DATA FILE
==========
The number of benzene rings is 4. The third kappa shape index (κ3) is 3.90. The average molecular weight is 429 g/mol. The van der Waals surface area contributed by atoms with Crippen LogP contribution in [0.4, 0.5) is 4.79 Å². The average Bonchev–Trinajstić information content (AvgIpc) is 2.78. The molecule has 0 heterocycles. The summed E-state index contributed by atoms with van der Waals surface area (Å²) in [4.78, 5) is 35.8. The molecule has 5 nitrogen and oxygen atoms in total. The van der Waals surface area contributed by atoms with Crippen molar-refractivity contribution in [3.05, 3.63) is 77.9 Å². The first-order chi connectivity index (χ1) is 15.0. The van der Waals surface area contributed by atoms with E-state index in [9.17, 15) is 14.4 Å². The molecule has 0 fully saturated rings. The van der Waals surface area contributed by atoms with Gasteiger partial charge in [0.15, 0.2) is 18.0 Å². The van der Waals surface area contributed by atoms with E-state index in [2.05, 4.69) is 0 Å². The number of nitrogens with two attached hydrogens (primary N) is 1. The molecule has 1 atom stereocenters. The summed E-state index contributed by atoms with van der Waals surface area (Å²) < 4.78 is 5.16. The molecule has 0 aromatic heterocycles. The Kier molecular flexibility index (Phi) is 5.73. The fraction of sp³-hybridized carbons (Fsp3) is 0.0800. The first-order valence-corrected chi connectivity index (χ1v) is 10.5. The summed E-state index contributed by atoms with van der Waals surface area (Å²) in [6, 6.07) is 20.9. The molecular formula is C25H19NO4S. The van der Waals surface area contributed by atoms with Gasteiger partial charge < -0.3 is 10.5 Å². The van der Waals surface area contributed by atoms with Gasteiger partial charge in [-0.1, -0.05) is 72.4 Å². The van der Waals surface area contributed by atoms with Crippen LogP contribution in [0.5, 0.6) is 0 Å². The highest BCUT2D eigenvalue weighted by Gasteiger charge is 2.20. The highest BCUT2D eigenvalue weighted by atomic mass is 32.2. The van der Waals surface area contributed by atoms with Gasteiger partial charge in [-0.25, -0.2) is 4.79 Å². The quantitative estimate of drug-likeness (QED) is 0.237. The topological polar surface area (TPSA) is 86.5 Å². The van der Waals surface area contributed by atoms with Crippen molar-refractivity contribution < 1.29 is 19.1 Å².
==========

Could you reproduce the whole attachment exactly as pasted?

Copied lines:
The number of benzene rings is 4. The third kappa shape index (κ3) is 3.90. The average molecular weight is 429 g/mol. The van der Waals surface area contributed by atoms with Crippen LogP contribution in [0.4, 0.5) is 4.79 Å². The average Bonchev–Trinajstić information content (AvgIpc) is 2.78. The molecule has 0 heterocycles. The summed E-state index contributed by atoms with van der Waals surface area (Å²) in [4.78, 5) is 35.8. The molecule has 5 nitrogen and oxygen atoms in total. The van der Waals surface area contributed by atoms with Crippen molar-refractivity contribution in [3.05, 3.63) is 77.9 Å². The first-order chi connectivity index (χ1) is 15.0. The van der Waals surface area contributed by atoms with E-state index in [9.17, 15) is 14.4 Å². The molecule has 0 fully saturated rings. The van der Waals surface area contributed by atoms with Gasteiger partial charge in [0.15, 0.2) is 18.0 Å². The van der Waals surface area contributed by atoms with E-state index in [2.05, 4.69) is 0 Å². The number of nitrogens with two attached hydrogens (primary N) is 1. The molecule has 1 atom stereocenters. The summed E-state index contributed by atoms with van der Waals surface area (Å²) < 4.78 is 5.16. The molecule has 0 aromatic heterocycles. The Kier molecular flexibility index (Phi) is 5.73. The fraction of sp³-hybridized carbons (Fsp3) is 0.0800. The first-order valence-corrected chi connectivity index (χ1v) is 10.5. The summed E-state index contributed by atoms with van der Waals surface area (Å²) in [6, 6.07) is 20.9. The molecular formula is C25H19NO4S. The van der Waals surface area contributed by atoms with Gasteiger partial charge < -0.3 is 10.5 Å². The van der Waals surface area contributed by atoms with Gasteiger partial charge in [-0.1, -0.05) is 72.4 Å². The van der Waals surface area contributed by atoms with Crippen LogP contribution in [0.5, 0.6) is 0 Å². The highest BCUT2D eigenvalue weighted by Gasteiger charge is 2.20. The highest BCUT2D eigenvalue weighted by atomic mass is 32.2. The van der Waals surface area contributed by atoms with Gasteiger partial charge in [-0.25, -0.2) is 4.79 Å². The quantitative estimate of drug-likeness (QED) is 0.237. The topological polar surface area (TPSA) is 86.5 Å². The van der Waals surface area contributed by atoms with Crippen molar-refractivity contribution < 1.29 is 19.1 Å².